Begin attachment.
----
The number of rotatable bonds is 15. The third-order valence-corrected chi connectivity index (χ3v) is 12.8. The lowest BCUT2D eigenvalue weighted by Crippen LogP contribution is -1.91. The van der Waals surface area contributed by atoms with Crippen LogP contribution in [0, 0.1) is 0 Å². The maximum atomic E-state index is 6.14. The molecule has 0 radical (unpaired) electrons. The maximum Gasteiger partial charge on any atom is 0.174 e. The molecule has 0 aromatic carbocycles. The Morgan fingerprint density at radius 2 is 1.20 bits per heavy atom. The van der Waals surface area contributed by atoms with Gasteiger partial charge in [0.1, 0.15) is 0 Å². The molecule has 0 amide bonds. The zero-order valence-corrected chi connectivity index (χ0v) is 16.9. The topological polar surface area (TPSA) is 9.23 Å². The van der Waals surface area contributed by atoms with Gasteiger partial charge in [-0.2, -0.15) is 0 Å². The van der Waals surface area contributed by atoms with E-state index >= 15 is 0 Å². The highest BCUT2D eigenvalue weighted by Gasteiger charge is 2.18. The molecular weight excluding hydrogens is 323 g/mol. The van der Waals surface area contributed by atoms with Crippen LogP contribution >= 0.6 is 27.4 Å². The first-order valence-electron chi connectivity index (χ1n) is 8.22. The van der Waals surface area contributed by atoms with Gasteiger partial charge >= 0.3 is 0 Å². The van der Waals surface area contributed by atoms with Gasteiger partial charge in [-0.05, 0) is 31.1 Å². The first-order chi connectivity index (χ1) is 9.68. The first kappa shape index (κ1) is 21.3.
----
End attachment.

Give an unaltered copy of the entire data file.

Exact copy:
The number of rotatable bonds is 15. The third-order valence-corrected chi connectivity index (χ3v) is 12.8. The lowest BCUT2D eigenvalue weighted by Crippen LogP contribution is -1.91. The van der Waals surface area contributed by atoms with Crippen LogP contribution in [0, 0.1) is 0 Å². The maximum atomic E-state index is 6.14. The molecule has 0 radical (unpaired) electrons. The maximum Gasteiger partial charge on any atom is 0.174 e. The molecule has 0 aromatic carbocycles. The Morgan fingerprint density at radius 2 is 1.20 bits per heavy atom. The van der Waals surface area contributed by atoms with Gasteiger partial charge in [0.1, 0.15) is 0 Å². The molecule has 0 amide bonds. The zero-order valence-corrected chi connectivity index (χ0v) is 16.9. The topological polar surface area (TPSA) is 9.23 Å². The van der Waals surface area contributed by atoms with Gasteiger partial charge in [-0.2, -0.15) is 0 Å². The van der Waals surface area contributed by atoms with E-state index >= 15 is 0 Å². The highest BCUT2D eigenvalue weighted by Gasteiger charge is 2.18. The molecular weight excluding hydrogens is 323 g/mol. The van der Waals surface area contributed by atoms with Crippen LogP contribution >= 0.6 is 27.4 Å². The first-order valence-electron chi connectivity index (χ1n) is 8.22. The van der Waals surface area contributed by atoms with Gasteiger partial charge >= 0.3 is 0 Å². The van der Waals surface area contributed by atoms with Gasteiger partial charge in [-0.05, 0) is 31.1 Å². The first-order chi connectivity index (χ1) is 9.68. The first kappa shape index (κ1) is 21.3.